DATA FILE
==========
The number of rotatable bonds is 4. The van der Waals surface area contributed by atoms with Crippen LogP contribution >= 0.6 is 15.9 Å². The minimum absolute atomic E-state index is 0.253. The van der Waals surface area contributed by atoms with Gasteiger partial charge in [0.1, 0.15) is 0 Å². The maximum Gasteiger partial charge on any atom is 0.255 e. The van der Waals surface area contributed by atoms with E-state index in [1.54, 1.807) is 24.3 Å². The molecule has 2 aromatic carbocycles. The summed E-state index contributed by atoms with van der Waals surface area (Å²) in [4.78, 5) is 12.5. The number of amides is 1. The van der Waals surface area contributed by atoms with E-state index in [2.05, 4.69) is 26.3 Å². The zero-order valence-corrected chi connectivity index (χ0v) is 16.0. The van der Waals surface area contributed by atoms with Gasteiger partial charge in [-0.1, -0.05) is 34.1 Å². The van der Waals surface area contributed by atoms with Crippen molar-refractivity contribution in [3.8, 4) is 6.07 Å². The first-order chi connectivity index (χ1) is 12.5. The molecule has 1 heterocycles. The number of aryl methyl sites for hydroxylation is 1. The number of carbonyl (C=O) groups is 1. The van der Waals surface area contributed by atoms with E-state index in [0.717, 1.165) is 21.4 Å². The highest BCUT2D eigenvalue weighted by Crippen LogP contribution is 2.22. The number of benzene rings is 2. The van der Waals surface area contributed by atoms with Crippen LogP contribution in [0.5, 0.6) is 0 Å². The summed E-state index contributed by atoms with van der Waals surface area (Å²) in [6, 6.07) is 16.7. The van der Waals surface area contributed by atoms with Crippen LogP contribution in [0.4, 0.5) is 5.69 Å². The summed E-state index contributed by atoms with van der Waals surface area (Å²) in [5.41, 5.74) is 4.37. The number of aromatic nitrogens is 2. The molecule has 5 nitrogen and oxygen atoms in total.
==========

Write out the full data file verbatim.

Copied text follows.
The number of rotatable bonds is 4. The van der Waals surface area contributed by atoms with Crippen LogP contribution >= 0.6 is 15.9 Å². The minimum absolute atomic E-state index is 0.253. The van der Waals surface area contributed by atoms with Gasteiger partial charge in [0.1, 0.15) is 0 Å². The maximum Gasteiger partial charge on any atom is 0.255 e. The van der Waals surface area contributed by atoms with E-state index in [1.54, 1.807) is 24.3 Å². The molecule has 2 aromatic carbocycles. The summed E-state index contributed by atoms with van der Waals surface area (Å²) in [4.78, 5) is 12.5. The number of amides is 1. The van der Waals surface area contributed by atoms with E-state index in [2.05, 4.69) is 26.3 Å². The zero-order valence-corrected chi connectivity index (χ0v) is 16.0. The van der Waals surface area contributed by atoms with Gasteiger partial charge in [-0.1, -0.05) is 34.1 Å². The van der Waals surface area contributed by atoms with Crippen molar-refractivity contribution in [3.8, 4) is 6.07 Å². The first-order chi connectivity index (χ1) is 12.5. The molecule has 1 heterocycles. The number of aryl methyl sites for hydroxylation is 1. The number of carbonyl (C=O) groups is 1. The van der Waals surface area contributed by atoms with E-state index in [0.717, 1.165) is 21.4 Å². The highest BCUT2D eigenvalue weighted by Crippen LogP contribution is 2.22. The number of benzene rings is 2. The van der Waals surface area contributed by atoms with Crippen LogP contribution in [0.5, 0.6) is 0 Å². The summed E-state index contributed by atoms with van der Waals surface area (Å²) in [6, 6.07) is 16.7. The van der Waals surface area contributed by atoms with Crippen LogP contribution in [0.4, 0.5) is 5.69 Å². The summed E-state index contributed by atoms with van der Waals surface area (Å²) in [5.41, 5.74) is 4.37. The number of aromatic nitrogens is 2. The molecule has 5 nitrogen and oxygen atoms in total.